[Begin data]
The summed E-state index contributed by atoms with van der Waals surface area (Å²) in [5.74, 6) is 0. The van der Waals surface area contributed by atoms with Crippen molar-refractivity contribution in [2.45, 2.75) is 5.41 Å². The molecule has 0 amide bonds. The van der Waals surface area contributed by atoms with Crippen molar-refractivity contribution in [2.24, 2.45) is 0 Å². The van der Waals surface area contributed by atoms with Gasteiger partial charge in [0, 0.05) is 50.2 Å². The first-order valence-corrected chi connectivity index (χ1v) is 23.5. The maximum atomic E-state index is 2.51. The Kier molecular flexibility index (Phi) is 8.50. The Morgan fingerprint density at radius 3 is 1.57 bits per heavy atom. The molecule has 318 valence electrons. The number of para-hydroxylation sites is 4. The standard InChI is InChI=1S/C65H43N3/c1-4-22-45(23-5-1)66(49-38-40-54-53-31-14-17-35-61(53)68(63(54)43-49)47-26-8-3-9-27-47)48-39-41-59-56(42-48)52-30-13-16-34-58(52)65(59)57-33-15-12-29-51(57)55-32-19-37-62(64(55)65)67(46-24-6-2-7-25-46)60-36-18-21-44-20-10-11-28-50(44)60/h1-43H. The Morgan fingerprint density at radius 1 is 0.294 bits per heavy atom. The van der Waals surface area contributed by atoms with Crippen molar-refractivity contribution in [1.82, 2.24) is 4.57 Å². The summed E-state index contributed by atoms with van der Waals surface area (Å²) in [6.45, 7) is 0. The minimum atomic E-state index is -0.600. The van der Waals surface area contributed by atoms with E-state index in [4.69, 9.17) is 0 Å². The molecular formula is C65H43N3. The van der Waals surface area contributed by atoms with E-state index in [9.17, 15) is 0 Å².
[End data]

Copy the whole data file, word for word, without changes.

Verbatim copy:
The summed E-state index contributed by atoms with van der Waals surface area (Å²) in [5.74, 6) is 0. The van der Waals surface area contributed by atoms with Crippen molar-refractivity contribution in [2.45, 2.75) is 5.41 Å². The molecule has 0 amide bonds. The van der Waals surface area contributed by atoms with Crippen molar-refractivity contribution in [2.24, 2.45) is 0 Å². The van der Waals surface area contributed by atoms with Gasteiger partial charge in [0, 0.05) is 50.2 Å². The first-order valence-corrected chi connectivity index (χ1v) is 23.5. The maximum atomic E-state index is 2.51. The Kier molecular flexibility index (Phi) is 8.50. The Morgan fingerprint density at radius 3 is 1.57 bits per heavy atom. The molecule has 318 valence electrons. The number of para-hydroxylation sites is 4. The standard InChI is InChI=1S/C65H43N3/c1-4-22-45(23-5-1)66(49-38-40-54-53-31-14-17-35-61(53)68(63(54)43-49)47-26-8-3-9-27-47)48-39-41-59-56(42-48)52-30-13-16-34-58(52)65(59)57-33-15-12-29-51(57)55-32-19-37-62(64(55)65)67(46-24-6-2-7-25-46)60-36-18-21-44-20-10-11-28-50(44)60/h1-43H. The Morgan fingerprint density at radius 1 is 0.294 bits per heavy atom. The van der Waals surface area contributed by atoms with Crippen molar-refractivity contribution in [1.82, 2.24) is 4.57 Å². The summed E-state index contributed by atoms with van der Waals surface area (Å²) in [6.45, 7) is 0. The minimum atomic E-state index is -0.600. The van der Waals surface area contributed by atoms with E-state index in [4.69, 9.17) is 0 Å². The molecular formula is C65H43N3. The van der Waals surface area contributed by atoms with E-state index in [9.17, 15) is 0 Å².